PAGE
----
Intestinal Dysbiosis and Biotin Deprivation Induce Alopecia through Overgrowth of Lactobacillus murinus in Mice

Atsushi Hayashi, Yohei Mikami, Kentaro Miyamoto, Nobuhiko Kamada, Toshiro Sato, Shinta Mizuno, Makoto Naganuma, Toshiaki Teratani, Ryo Aoki, Shinji Fukuda, Wataru Suda, Masahira Hattori, Masayuki Amagai, Manabu Ohyama, Takanori Kanai*

*Corresponding author for this work

    Research output: Contribution to journalArticlepeer-review

    81 Citations (Scopus)


    Metabolism by the gut microbiota affects host physiology beyond the gastrointestinal tract. Here, we find that antibiotic-induced dysbiosis, in particular, overgrowth of Lactobacillus murinus (L. murinus), impaired gut metabolic function and led to the development of alopecia. While deprivation of dietary biotin per se did not affect skin physiology, its simultaneous treatment with vancomycin resulted in hair loss in specific pathogen-free (SPF) mice. Vancomycin treatment induced the accumulation of L. murinus in the gut, which consumes residual biotin and depletes available biotin in the gut. Consistently, L. murinus induced alopecia when monocolonized in germ-free mice fed a biotin-deficient diet. Supplementation of biotin can reverse established alopecia symptoms in the SPF condition, indicating that L. murinus plays a central role in the induction of hair loss via a biotin-dependent manner. Collectively, our results indicate that luminal metabolic alterations associated with gut dysbiosis and dietary modifications can compromise skin physiology.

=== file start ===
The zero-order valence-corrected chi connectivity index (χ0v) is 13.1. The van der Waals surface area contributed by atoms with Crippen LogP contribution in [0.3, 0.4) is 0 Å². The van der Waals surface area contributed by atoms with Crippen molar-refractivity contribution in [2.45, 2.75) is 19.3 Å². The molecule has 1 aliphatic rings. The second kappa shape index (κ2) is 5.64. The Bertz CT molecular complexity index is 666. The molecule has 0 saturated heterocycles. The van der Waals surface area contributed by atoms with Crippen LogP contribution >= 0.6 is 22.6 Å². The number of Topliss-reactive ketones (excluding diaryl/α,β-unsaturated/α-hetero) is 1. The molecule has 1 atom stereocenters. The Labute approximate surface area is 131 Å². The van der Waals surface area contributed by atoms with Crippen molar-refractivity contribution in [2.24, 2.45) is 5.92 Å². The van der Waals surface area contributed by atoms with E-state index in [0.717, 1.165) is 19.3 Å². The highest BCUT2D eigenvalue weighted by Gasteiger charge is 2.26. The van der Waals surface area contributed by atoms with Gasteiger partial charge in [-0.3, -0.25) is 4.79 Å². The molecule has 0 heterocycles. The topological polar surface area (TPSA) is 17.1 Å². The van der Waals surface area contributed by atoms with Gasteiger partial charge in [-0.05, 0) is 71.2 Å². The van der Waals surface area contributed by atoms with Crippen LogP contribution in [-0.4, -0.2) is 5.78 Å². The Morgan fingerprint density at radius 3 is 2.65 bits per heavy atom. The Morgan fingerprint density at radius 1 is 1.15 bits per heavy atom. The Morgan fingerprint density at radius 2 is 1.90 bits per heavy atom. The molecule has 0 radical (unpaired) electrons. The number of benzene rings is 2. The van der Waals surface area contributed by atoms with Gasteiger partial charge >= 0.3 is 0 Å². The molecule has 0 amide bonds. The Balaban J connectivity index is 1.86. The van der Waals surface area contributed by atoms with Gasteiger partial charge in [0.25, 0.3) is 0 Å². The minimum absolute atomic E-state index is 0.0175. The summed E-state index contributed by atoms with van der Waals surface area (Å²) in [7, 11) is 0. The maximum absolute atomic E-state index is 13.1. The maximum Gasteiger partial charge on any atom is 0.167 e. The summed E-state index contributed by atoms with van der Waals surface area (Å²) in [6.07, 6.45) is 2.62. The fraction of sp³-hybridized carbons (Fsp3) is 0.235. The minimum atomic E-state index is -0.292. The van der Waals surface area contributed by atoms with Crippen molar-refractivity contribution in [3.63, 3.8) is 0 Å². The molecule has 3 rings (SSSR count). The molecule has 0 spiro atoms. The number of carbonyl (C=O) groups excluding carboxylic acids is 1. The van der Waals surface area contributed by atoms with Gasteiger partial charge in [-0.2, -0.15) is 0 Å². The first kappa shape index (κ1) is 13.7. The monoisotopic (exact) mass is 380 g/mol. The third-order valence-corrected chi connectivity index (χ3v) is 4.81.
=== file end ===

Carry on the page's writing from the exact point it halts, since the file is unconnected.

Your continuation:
Original languageEnglish
    Pages (from-to)1513-1524
    Number of pages12
    JournalCell Reports
    Issue number7
    Publication statusPublished - 2017 Aug 15


    • alopecia
    • biotin-deficiency
    • dysbiosis
    • gut microbiota
    • Lactobacillus murinus
    • metabolome
    • microbiome

    ASJC Scopus subject areas

    • General Biochemistry,Genetics and Molecular Biology


    Dive into the research topics of 'Intestinal Dysbiosis and Biotin Deprivation Induce Alopecia through Overgrowth of Lactobacillus murinus in Mice'. Together they form a unique fingerprint.

    Cite this